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Will Jones writes for Debating Development, examining the state agendas of Sudan, Ethiopia, Rwanda and Angola

A view of Rwanda's capital, Kigali © Commonwealth Secretariat / George Barya / 2010
A view of Rwanda's capital, Kigali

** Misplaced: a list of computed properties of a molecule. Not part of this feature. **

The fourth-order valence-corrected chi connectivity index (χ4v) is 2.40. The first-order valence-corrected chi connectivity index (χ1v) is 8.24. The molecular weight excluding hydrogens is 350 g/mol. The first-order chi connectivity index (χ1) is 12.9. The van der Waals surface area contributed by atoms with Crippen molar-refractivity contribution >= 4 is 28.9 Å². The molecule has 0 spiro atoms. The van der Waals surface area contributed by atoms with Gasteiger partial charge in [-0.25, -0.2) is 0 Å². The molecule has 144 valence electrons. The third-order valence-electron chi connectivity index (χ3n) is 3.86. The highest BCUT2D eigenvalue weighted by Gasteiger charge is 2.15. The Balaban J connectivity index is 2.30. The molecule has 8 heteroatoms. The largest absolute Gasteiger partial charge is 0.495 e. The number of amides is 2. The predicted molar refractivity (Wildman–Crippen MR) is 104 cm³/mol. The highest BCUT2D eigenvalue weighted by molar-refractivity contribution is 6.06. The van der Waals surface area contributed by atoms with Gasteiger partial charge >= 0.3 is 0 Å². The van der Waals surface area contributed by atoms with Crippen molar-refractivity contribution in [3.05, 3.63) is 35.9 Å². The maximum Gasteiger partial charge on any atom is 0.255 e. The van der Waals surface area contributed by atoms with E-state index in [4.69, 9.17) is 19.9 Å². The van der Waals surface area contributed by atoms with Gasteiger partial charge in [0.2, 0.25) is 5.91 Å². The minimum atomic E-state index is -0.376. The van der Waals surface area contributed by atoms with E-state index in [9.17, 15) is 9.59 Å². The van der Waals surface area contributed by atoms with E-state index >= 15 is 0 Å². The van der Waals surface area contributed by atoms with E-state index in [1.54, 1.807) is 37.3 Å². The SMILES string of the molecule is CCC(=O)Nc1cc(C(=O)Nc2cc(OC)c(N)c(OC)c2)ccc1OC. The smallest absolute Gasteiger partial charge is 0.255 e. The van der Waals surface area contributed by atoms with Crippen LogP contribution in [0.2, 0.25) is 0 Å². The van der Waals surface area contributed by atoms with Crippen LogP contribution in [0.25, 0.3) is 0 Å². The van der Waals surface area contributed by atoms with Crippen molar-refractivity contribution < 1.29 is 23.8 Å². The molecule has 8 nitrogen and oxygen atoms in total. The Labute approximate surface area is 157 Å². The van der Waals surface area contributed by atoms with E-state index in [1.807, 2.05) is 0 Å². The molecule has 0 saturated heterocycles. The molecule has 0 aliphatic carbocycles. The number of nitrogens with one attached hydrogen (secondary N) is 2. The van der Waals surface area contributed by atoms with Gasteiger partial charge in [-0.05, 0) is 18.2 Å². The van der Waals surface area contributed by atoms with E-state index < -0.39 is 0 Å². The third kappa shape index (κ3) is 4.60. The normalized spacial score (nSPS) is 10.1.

There is a set of countries in Africa which seem to polarise opinion more than any other. For some, Rwanda is the donor darling rising triumphantly from the ashes of genocide, beloved by Tony Blair and a chorus of international admirers for its rigorous pro-business attitudes, severe controls on corruption, and successful articulation of a harmonious and peaceful society characterised by reconciliation and ethnic amity. For others, Rwanda is in the grip of a vicious ethnic dictatorship which unhesitatingly clamps down on dissent within the country, regularly breaches human rights, and is the chief villain in the ongoing chaos in the Congo. The leaders of Angola come in for similar treatment: either the visionary architects of the post-war boom and reconstruction of the country, or a clique of indolent autocrats who have abandoned the overwhelming majority of the population to fatten themselves on oil largesse.


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